Forward thinking and having robust plans in place will help you to manage those ‘Acts of God’ that may happen in an event says Robyn Bennett
On 4 September 2010 Christchurch, Canterbury, New Zealand was hit by a 7.1 magnitude earthquake, which caused major damage in the city.
Destruction in Christchurch
I run a business training administrators and the highlight of our training year was the Southern Secretarial Summit, which I’d been running for seven years. This was a hugely successful conference that attracted over 100 administrators from all round New Zealand.
When the earthquake hit we were six weeks out from running the Summit. Aftershocks continued to rock the city day and night. Some were baby ones and others forced you to take cover under the doorframe or a table, hanging on for dear life while your heart thundered in your chest. However, Cantabrians were doing what they did best. Getting on with it and coping the best they could. Earthquakes would not dent our confidence or prevent us from living our lives.
One day out from the Summit everything was organised and we were on track. My PA and I had some things to pick up from the mall. We were in the supermarket when Wham! the ground started shaking, shelves and lightshades swayed and cans hit the floor. The stress of organising an event under such tiring conditions had finally hit me. And there in the middle of supermarket I had a meltdown! The ground was shaking and I was shaking. It wasn’t the earthquake itself that had bothered me, but it was the straw that broke the camel’s back. While my PA comforted me and supermarket staff offered me a cup of tea (tea seems to fix everything!) life was still going on. News travels fast and within moments my cell phone was ringing and beeping as texts and emails were coming in. And they all had the same message –were we still having the Summit? We had just experienced the biggest aftershock since 4 September (5.0 magnitude, 9 km deep). Power was knocked out in the city and buildings were evacuated.
We had to make a quick decision. The implications of not having the Summit were huge, but we had to consider that this was a serious situation that ultimately could affect people’s safety. We took the risk and let everyone know the Summit was still on and we looked forward to seeing them tomorrow! Some registrants withdrew even though they knew they wouldn’t get a refund.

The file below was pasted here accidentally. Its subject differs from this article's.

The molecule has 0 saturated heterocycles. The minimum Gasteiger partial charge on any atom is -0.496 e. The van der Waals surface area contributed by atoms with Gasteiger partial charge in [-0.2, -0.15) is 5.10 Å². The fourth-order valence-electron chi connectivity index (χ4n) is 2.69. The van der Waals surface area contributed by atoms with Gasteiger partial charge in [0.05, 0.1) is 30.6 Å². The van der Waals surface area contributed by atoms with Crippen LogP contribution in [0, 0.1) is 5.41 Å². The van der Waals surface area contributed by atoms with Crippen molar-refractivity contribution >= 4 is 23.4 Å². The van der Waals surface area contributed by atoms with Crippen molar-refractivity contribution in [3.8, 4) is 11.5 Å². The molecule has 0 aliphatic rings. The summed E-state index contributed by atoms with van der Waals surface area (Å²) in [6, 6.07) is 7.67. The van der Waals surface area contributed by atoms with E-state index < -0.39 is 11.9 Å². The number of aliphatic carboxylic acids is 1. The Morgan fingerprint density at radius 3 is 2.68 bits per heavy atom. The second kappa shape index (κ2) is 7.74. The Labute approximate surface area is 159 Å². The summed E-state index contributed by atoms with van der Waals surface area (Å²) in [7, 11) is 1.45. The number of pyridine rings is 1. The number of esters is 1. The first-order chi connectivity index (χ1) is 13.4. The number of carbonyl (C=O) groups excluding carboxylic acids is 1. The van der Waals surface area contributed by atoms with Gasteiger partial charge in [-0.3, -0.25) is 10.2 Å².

My PA and I checked into the hotel (on the 19th floor – gulp!) and wondered whether to laugh or cry at the torch beside the bed (to help guide our way out of the hotel in the darkness if the power went off). We were exhausted from the day’s events, but still on high alert. I hoped and prayed that our Summit would go off without a hitch and the earth would be kind.
On the morning of the conference registrants arrived excited, but a little apprehensive.
At the opening the MC did a great job at explaining what the hotel required us to do if an earthquake struck. Take cover and DO NOT evacuate the building until the all clear was given.
At 9.30 am we had our first earthquake. Most people felt it, but everyone remained calm. And that, I’m pleased to say, was the only earthquake we had throughout the event.
What do I learn from running an event in a seismically active city?
Risk assessment plan
This needs to cover many things including ‘Acts of God’. These will happen when we least expect them, but ensure that these risks have been identified along the likelihood of it happening and the consequences if it did happen.
Back up venue
We were lucky enough that the venue wasn’t affected, but having a back up in mind would help if your main one becomes inoperable.
As you register people for your event add them to a group email. This way if you need to contact them quickly you’ve already set them up and with a click of a button the message is out quickly.
Health and safety
Make sure everyone has a clear understanding of the emergency procedures.
Ensure it’s quite clearly stated on your registration information what the cancellation policy is.
Forward thinking and having robust plans in place will help you to manage those ‘Acts of God’ that may happen in an event. As an event manager it was a different experience and one I hope I don’t have to repeat any time soon!